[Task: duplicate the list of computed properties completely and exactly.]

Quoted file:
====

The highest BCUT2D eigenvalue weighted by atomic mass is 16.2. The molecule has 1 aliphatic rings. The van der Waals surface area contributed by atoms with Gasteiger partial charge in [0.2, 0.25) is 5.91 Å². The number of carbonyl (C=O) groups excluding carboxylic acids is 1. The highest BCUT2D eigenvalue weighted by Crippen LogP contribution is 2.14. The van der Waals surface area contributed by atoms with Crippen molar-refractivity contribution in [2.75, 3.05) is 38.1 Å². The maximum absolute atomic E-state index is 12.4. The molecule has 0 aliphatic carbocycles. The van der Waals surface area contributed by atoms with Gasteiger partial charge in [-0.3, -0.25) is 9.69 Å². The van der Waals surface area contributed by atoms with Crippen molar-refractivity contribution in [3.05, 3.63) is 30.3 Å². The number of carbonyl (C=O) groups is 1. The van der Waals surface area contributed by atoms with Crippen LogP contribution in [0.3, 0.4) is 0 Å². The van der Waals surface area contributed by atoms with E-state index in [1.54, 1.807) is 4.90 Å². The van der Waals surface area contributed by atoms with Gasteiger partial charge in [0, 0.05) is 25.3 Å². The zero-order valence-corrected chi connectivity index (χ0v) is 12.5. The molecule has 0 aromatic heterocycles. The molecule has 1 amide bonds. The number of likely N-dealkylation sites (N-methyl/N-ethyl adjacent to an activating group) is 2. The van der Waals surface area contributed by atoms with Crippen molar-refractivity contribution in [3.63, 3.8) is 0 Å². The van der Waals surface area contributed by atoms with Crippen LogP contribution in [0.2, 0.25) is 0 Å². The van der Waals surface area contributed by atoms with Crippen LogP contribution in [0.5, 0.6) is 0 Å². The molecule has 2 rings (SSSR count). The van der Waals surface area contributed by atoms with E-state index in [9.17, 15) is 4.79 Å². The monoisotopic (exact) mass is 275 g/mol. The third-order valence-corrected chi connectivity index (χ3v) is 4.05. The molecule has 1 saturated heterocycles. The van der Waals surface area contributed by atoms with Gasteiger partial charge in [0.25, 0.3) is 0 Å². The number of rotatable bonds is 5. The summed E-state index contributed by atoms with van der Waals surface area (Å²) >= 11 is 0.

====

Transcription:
The highest BCUT2D eigenvalue weighted by atomic mass is 16.2. The molecule has 1 aliphatic rings. The van der Waals surface area contributed by atoms with Gasteiger partial charge in [0.2, 0.25) is 5.91 Å². The number of carbonyl (C=O) groups excluding carboxylic acids is 1. The highest BCUT2D eigenvalue weighted by Crippen LogP contribution is 2.14. The van der Waals surface area contributed by atoms with Crippen molar-refractivity contribution in [2.75, 3.05) is 38.1 Å². The maximum absolute atomic E-state index is 12.4. The molecule has 0 aliphatic carbocycles. The van der Waals surface area contributed by atoms with Gasteiger partial charge in [-0.3, -0.25) is 9.69 Å². The van der Waals surface area contributed by atoms with Crippen molar-refractivity contribution in [3.05, 3.63) is 30.3 Å². The number of carbonyl (C=O) groups is 1. The van der Waals surface area contributed by atoms with Crippen LogP contribution in [0.3, 0.4) is 0 Å². The van der Waals surface area contributed by atoms with E-state index in [1.54, 1.807) is 4.90 Å². The van der Waals surface area contributed by atoms with Gasteiger partial charge in [0, 0.05) is 25.3 Å². The zero-order valence-corrected chi connectivity index (χ0v) is 12.5. The molecule has 0 aromatic heterocycles. The molecule has 1 amide bonds. The number of likely N-dealkylation sites (N-methyl/N-ethyl adjacent to an activating group) is 2. The van der Waals surface area contributed by atoms with Crippen molar-refractivity contribution in [3.63, 3.8) is 0 Å². The van der Waals surface area contributed by atoms with Crippen LogP contribution in [0.2, 0.25) is 0 Å². The van der Waals surface area contributed by atoms with Crippen LogP contribution in [0.5, 0.6) is 0 Å². The molecule has 2 rings (SSSR count). The van der Waals surface area contributed by atoms with E-state index in [9.17, 15) is 4.79 Å². The monoisotopic (exact) mass is 275 g/mol. The third-order valence-corrected chi connectivity index (χ3v) is 4.05. The molecule has 1 saturated heterocycles. The van der Waals surface area contributed by atoms with Gasteiger partial charge in [0.25, 0.3) is 0 Å². The number of rotatable bonds is 5. The summed E-state index contributed by atoms with van der Waals surface area (Å²) >= 11 is 0.